England completed an unbeaten 2011 in satisfactory style by ending their 43-year wait for a victory over Sweden.
A deflected first-half Gareth Barry header proved enough to secure the win, in addition to becoming England's landmark 2,000th goal.
It was the first time the Three Lions have gone through an entire year without losing since 1996, or 1994 if you include that heart-breaking penalty shoot-out defeat to Germany at Euro 96.
However, Fabio Capello will be wary about reading too much into the triumph given how much club combat his players must slog their way through before arriving in Poland and Ukraine.
The pity was only 48,876 - the first sub-50,000 crowd at Wembley since 1998 - were there to see starring performances from Stewart Downing, Phil Jones, and official man-of-the-match Kyle Walker.
Of all the players who could have been credited with England's winner, Celtic defender Daniel Majstorovic was an unlikely candidate.
Yet, as 'own goals' would be fourth on the all-time list, maybe it was actually quite fitting the Sweden defender turned Stewart Downing's curling cross into his own net after leaping with Gareth Barry - denying the Manchester City midfielder his third international goal on his 50th appearance.
It took the 'og' tally to 43 and provided adequate reward for an opening period which flickered brightly at times without being able to maintain the glare.
Phil Jones came closest.
There are plenty who argue the Manchester United youngster should be starting in his preferred central defensive position.
Others, Capello presumably among them, argue he is of more use to England in a midfield holding role at present, especially against opposition where two are required, such as Saturday's visitors Spain.
Sweden are not in that class, which meant Jones had some latitude to get forward, which he did five minutes before the break.
Collecting Bobby Zamora's lay-off, the 19-year-old embarked on a searing run, straight through the heart of Sweden's defence.
It was the kind of surge a watching Roy Keane used to make in his pomp. And why Jones has been compared to Duncan Edwards. All it lacked was the finish, which he flicked an inch wide of the post.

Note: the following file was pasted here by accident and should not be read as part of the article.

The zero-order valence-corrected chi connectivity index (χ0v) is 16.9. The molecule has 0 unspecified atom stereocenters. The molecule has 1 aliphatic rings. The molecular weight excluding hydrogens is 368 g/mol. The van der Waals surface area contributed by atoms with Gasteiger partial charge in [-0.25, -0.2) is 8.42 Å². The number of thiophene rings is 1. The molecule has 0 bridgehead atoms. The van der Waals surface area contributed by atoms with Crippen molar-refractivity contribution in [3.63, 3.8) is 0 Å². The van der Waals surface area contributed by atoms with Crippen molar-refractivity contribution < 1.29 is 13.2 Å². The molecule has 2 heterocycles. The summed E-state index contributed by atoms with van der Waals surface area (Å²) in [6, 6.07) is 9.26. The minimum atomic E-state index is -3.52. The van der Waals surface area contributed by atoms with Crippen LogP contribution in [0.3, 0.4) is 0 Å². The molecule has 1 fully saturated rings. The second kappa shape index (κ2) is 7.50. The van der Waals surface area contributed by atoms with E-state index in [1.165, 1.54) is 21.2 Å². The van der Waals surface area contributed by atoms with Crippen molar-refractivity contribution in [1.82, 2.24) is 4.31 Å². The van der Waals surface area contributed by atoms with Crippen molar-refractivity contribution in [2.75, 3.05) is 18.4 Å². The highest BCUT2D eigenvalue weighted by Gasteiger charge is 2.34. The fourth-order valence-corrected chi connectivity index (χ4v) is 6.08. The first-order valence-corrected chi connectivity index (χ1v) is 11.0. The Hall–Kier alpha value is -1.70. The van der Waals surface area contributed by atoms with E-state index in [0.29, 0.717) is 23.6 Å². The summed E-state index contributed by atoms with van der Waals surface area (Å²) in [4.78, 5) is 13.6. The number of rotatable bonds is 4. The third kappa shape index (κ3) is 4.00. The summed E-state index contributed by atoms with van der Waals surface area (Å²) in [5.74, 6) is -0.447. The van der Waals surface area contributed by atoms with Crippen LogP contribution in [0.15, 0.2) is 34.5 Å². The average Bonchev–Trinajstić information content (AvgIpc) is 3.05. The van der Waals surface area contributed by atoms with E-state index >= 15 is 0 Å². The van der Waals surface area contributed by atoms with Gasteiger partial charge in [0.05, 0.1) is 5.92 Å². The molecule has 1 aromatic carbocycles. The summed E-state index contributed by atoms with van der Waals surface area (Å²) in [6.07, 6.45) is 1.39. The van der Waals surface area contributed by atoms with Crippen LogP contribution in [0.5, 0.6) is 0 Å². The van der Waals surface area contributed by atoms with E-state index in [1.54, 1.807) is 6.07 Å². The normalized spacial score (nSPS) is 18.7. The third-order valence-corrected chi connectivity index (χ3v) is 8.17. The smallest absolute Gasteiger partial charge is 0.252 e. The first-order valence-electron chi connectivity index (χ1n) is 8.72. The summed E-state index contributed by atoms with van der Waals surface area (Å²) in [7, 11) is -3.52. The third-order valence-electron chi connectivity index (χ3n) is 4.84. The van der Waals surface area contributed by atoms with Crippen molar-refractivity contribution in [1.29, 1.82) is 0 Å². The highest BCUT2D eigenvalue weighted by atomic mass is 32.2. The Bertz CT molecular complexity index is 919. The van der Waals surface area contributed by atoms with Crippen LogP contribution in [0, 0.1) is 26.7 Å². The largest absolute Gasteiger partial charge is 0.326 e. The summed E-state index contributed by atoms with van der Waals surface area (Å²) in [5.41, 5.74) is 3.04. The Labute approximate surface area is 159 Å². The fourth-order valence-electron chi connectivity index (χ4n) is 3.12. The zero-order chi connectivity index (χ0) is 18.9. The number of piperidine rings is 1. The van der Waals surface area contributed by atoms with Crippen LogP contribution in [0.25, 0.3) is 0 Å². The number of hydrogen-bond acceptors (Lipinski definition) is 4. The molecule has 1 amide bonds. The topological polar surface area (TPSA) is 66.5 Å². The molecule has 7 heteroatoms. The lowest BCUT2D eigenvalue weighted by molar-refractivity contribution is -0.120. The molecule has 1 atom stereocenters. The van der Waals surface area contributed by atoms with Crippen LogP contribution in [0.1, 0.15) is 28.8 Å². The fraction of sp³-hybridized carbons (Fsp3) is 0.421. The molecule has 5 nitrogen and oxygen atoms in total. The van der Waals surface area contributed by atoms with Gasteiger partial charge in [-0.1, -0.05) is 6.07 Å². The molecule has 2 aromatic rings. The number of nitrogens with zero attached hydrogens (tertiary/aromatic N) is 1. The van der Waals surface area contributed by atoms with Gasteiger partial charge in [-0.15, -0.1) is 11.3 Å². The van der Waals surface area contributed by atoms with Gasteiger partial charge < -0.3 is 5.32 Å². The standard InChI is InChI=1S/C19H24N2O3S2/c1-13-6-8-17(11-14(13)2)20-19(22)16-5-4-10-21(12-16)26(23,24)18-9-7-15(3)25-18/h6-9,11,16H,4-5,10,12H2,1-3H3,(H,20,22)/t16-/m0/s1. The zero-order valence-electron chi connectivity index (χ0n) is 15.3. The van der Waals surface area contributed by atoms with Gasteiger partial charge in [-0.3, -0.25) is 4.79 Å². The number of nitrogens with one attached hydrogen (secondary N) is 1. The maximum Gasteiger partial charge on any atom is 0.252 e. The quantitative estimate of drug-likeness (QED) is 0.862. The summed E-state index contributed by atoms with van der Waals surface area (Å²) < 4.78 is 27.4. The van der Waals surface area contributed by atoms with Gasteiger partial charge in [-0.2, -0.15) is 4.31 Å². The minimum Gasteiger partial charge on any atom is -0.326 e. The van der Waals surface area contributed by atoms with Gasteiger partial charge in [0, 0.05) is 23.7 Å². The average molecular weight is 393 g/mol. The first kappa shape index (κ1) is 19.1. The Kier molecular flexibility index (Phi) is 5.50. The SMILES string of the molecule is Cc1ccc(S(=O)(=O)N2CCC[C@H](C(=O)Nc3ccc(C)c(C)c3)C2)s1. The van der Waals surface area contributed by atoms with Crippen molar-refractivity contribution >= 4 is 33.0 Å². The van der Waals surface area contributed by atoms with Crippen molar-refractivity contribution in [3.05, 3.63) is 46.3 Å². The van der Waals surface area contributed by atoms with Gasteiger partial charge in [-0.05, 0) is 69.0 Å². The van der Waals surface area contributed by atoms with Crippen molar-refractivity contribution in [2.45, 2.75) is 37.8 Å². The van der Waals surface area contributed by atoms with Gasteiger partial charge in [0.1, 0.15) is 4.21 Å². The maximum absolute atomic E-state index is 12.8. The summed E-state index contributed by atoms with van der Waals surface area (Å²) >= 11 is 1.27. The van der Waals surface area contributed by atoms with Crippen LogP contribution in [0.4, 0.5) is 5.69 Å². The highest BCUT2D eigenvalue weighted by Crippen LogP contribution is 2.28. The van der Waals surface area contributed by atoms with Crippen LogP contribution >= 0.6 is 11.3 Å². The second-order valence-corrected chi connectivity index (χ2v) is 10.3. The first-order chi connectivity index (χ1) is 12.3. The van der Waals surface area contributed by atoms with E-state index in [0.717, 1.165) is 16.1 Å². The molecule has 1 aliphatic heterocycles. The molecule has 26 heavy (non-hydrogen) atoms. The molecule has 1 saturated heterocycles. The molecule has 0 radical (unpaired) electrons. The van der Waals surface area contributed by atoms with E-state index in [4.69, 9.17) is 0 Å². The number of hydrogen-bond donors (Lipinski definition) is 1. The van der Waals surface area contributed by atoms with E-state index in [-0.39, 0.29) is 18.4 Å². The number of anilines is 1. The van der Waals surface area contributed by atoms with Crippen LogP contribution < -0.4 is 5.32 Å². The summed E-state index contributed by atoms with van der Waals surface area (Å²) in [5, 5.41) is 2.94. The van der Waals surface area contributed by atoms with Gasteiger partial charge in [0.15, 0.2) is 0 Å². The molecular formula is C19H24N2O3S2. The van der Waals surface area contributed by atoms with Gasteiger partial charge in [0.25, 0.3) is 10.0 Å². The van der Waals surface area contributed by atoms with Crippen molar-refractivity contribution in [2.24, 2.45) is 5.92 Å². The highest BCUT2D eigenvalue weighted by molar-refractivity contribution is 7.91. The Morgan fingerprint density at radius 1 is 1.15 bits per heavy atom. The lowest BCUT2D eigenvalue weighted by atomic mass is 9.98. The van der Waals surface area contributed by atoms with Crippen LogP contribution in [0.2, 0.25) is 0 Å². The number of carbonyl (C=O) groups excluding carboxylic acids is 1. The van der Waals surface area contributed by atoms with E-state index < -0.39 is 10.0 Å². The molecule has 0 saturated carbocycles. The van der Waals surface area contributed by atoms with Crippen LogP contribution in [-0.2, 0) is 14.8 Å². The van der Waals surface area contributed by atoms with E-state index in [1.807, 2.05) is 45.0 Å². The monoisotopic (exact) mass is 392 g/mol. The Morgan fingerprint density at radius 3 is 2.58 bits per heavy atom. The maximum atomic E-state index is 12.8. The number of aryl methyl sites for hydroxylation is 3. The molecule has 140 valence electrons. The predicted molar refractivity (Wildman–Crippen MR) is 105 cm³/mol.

On England's next attack, they carved out an even better chance. The architect this time was Downing, one of Capello's fringe men to impress.
The Liverpool player picked out Everton's Jack Rodwell with a superb cross into the Sweden box. Rodwell climbed highest, but did not require the angle he put onto the ball, so instead of it heading straight into the goal, it thudded against a post and bounced to safety.
Prompting it all at the back was Terry.
On his first England appearance since racism allegations, which he strenuously denied, were levelled against him, the Chelsea skipper's name was read out to a mixed reception prior to kick-off.
He was not entirely foot perfect either early on, although by the break Terry had recovered his composure, helping to ensure Zlatan Ibrahimovic departed at half-time having made little impact and keeping English fans in the dark about why he is rated so highly by Capello, and so many others.
Not that it was of much significance to Daniel Sturridge, who became the third new cap of this double-header, although - initially at least - it seemed he was trying a bit too hard to reproduce his club form.
Downing was significantly more effective, producing quite possibly his best performance for England overall.
He set up Zamora, whose goalbound shot was turned away by Jonas Olsson, and although his drive into the area was not quite as eye-catching as Jones' had been earlier, it brought another decent save from Isaksson.
Introduced for Joe Hart at half-time for his first Wembley appearance since that calamitous night against Croatia that ended Steve McClaren's brief tenure, Scott Carson narrowly avoided conceding another humiliating goal when he scrambled back to claw away Sebastian Larsson's 50-yard cross-shot from underneath the crossbar.
England had one more scare to overcome as they nearly paid the price for switching off in the drab final stages as Christian Wilhelmsson volleyed over from eight yards despite being completely unmarked.